How to ease the effect of financial stress on employees
Financial anxiety is the number one source of stress among employees, ahead of both health and family issues.
So, with the Consumer Prices Index rising 10.1% in the 12 months to March 2023, it stands to reason that there are lots of stressed-out employees in offices and worksites across the UK today.
CIPD figures show that more than a quarter of UK employees say money worries affect their ability to do their jobs, while nearly one-third feel their productivity levels have been hit by cost-of-living-related concerns.
And those on low incomes are far from the only ones affected.
A recent US-based Morgan Stanley report found that financial stress affected employees at all income levels, with money worries haunting 52% of those with annual household incomes of $100,000 or more.
The same is true in the UK, where people are feeling the effects of higher living costs no matter how much they earn. Whatever their income, their monthly outgoings have almost certainly rocketed over the past year or so.
And while having to miss out on a holiday or reduce pension contributions is undoubtedly less stressful than being unable to heat your home, the resulting strain can still cause anxiety and prevent higher earners being on their game.
So, employers keen to mitigate the associated stress on their employees need to take a holistic approach that encompasses practical assistance people can use to boost their bank balances today, preventative measures to avoid future financial hardship and mental health support for those struggling to cope.
Here are four ways to achieve that.
1. Bolster your discount scheme
Discounts on the goods and services driving up the rate of inflation are one of the easiest ways to make an immediate difference to employees across the board.
Food, insurance and utilities tend to be the three big hitters in this area, so make sure your discount programme includes offers that help your workforce to alleviate some of the biggest price hikes.
As with all employee benefits, it’s essential that these discounts are made easily available via user-friendly technology and spotlighted by communications that ensure all employees are aware of the deals.
2. Encourage small lifestyle changes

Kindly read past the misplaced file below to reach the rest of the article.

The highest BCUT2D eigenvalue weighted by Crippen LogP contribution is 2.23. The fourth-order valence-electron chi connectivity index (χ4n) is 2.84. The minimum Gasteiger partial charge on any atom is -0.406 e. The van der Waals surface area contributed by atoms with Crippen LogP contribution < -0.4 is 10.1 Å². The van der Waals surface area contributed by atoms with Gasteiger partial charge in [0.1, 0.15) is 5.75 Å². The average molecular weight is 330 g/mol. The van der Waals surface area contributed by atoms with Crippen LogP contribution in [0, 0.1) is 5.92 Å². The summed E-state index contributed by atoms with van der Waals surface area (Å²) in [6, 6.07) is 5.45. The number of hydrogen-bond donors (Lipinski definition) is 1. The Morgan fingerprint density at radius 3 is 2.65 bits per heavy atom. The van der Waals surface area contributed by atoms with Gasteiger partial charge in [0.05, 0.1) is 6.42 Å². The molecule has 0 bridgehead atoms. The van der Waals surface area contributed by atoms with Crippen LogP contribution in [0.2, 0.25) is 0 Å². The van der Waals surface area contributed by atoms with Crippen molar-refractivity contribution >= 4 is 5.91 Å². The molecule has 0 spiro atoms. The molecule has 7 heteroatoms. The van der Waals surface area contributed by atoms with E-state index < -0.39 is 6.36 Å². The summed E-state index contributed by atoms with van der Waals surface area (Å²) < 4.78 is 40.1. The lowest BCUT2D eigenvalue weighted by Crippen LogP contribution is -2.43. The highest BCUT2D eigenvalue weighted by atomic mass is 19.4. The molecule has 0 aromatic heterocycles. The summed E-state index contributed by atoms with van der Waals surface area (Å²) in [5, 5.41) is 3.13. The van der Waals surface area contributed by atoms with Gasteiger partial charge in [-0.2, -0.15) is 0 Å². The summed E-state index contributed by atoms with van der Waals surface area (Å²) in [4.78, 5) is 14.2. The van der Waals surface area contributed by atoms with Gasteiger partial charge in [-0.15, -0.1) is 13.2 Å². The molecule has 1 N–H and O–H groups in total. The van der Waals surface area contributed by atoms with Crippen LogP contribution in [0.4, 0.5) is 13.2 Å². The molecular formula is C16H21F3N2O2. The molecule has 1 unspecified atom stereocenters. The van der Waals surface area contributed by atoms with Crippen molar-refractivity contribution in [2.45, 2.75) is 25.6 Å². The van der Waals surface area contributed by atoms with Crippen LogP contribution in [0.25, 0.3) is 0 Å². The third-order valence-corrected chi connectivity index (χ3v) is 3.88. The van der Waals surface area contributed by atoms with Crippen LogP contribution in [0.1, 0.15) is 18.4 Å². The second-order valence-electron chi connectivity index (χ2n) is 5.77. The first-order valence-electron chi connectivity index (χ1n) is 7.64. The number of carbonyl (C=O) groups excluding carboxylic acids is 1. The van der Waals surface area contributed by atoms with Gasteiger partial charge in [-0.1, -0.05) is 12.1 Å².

Small changes make a big difference: the savings you can make by taking a packed lunch into work and walking or cycling rather than taking the bus, for example, could easily come to £50 a week.
And the key to convincing people to start taking such steps is to demonstrate how much they can save, not just once but again and again. Light-hearted ‘nudges‘ such as sharing packed lunch recipes or sandwich filling ideas, are one option.
If you can let people work from home sometimes, you could also highlight how much this saves them on the daily commute.
3. Debt management education and support
Given the inflationary pressures the nation faces, it’s hardly surprising that credit card debt has hit record levels in the last six months.
A typical household owed £2,277 on credit cards as of January 2023, according to The Money Charity.
It’s therefore important to educate employees about the costs involved in borrowing this way, and to provide information about free debt advice services – such as StepChange – for those who are in too deep.
You may also want to consider running a salary advance scheme that can help avoid unexpected costs turning into credit card debt – and reassure others that emergency cash is available, for the right reasons.
As mentioned, backing this up with employee access to mental health support including, where possible, a confidential helpline, is the final piece of the puzzle.
4. Encourage people to think longer term
When times are tough, it’s human nature to sacrifice long-term plans to meet immediate needs. But by failing to maintain savings levels, even wealthier employees can end up robbing their future selves and causing even greater financial stress and anxiety down the line.
As with lifestyle spending changes, the best way to encourage people to keep saving is to demonstrate the impact reducing their contributions will have on their future incomes.
So, a good pension modeller could be one of the best ways to future-proof your workforce in financial stress terms.
In partnership with Equiniti
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